Table of Contents
|History of Western Music IV, 1850 to Present|
|College Department of Music|
|University of Rochester|
|MUR 224 (CRN 34270; workshops CRN 34288, 34297)|
|Prerequisites: MUR 223, MUR 212|
|Andrew A. Cashner, PhD|
|Assistant professor of music|
|Office: Dewey 1-318|
|Office hours: Wednesdays, 10 a.m. to noon, or by appointment|
|PhD candidate, UR Eastman School of Music|
|Office: Dewey 1-345|
|Office hours: Fridays, 1–2 p.m., or by appointment|
- J. Peter Burkholder, Donald Jay Grout, and Claude V. Palisca, A History of Western Music, Ninth edition (New York: Norton, 2014), ISBN 978-0-393-91829-8, $139 (on reserve in Art/Music Library)
- Pen, notebook, music staff paper
- Electronic device (computer, tablet, phone) for accessing course materials online during class, including scores
- All scores, recordings, and readings (aside from the Burkholder textbook above) will be freely available online through this website or Blackboard.
History of western art music from approximately 1850 through the present,
with emphasis on the changing meaning of
New Music and its role in society.
Analysis of post-Wagnerian tonal music and non-tonal alternatives.
Lectures, with extensive listening and reading, as well as analytical assignments.
This course, as the culmination of a four-semester sequence in the history of Western music, equips students to make sense of the world of music today by developing a historical understanding of music from about 1850 to the present. Our goal continues to be a holistic understanding of music-making in human life that integrates the sonic and social elements of music.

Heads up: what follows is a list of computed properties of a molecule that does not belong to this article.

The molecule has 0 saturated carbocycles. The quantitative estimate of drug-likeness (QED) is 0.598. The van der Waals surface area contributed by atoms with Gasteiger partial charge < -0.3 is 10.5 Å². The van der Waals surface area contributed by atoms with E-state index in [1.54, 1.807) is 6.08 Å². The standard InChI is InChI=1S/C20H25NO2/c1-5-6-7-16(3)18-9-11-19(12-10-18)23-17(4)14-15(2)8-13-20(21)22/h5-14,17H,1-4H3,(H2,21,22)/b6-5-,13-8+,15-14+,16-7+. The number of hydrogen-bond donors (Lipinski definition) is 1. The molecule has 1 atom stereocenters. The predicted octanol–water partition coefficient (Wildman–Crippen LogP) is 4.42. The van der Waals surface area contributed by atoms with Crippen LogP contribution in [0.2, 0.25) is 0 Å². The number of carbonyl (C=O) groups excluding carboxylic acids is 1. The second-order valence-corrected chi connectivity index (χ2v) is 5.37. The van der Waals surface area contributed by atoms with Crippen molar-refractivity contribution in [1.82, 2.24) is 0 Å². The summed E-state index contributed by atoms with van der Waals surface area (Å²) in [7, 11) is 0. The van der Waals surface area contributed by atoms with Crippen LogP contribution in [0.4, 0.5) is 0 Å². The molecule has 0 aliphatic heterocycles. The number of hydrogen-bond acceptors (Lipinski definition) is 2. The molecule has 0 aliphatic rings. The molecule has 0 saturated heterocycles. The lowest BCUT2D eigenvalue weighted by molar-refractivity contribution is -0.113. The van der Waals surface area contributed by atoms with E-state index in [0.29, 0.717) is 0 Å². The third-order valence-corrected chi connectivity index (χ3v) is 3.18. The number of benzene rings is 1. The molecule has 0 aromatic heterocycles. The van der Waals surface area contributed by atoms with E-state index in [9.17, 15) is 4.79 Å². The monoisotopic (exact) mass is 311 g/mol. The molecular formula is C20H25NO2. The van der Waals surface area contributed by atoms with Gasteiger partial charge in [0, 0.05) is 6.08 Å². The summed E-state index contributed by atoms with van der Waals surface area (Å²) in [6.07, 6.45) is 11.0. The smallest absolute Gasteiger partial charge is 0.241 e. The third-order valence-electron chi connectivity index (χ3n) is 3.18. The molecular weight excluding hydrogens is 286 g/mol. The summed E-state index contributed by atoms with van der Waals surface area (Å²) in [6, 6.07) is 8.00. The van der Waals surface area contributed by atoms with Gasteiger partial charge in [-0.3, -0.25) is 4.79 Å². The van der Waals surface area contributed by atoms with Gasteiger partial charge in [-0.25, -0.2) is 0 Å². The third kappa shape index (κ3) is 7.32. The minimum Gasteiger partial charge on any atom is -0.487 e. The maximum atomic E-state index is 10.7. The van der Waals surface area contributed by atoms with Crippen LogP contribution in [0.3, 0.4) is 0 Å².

There is not a single tradition of music in this period, even in the West, and therefore we will trace multiple overlapping histories that acknowledge diverse perspectives. One aspect of the course explores the history of so-called Western art music as both a musical tradition and an ideological concept. In this period, the term can actually refer to two traditions—the Classical performance tradition and the modernist compositional tradition. Even as we seek to understand the music and ideas of these traditions, we will also consider the other diverse traditions that have continually intersected with them, such as film music, musical theater, and mass-mediated popular music like jazz, rock, and hip hop. We will also consider the musical creativity of women, African Americans, Latin Americans, Asians, and members of lower social strata, whose contributions form essential parts of the world of music today. Nevertheless, the course focuses on historically significant examples that reward close study; it aims to provide both breadth and depth but with an emphasis on knowing a smaller set of good examples in more detail.
The course is structured in thematic and chronological units, each of which will culminate in a roundtable session. In the roundtables, small groups of students will discuss and debate the key issues in the unit, based on creative research projects developed in each group throughout the unit.
There will be strong emphasis on active, critical listening, and on research and writing. The course will draw on original writings by prominent composers and musicians to help students learn to think more critically about the changing role of music and musicians in society, including questions of ethical responsibility and political engagement.
With respect to the departmental course catalog description, this course should help you develop a critical perspective on
- music’s role in shaping
- why certain people in the West came to view some music as
artdistinct from other music, and
- why certain people came to see their creations as
New Musicand not those of others, and why they measured newness in relation to tonal organization,
- how that tradition—avant-garde modernism—related to the many other important and much more broadly influential traditions of music-making in this period.
This course equips students to achieve the following learning goals:
- Demonstrate technical understanding of the major styles and methods of creating music in the period after 1850 in Europe and its former colonies; and convey your understanding of how these kinds of music relate to each other historically.
- Understand and articulate diverse points of view on the aesthetic,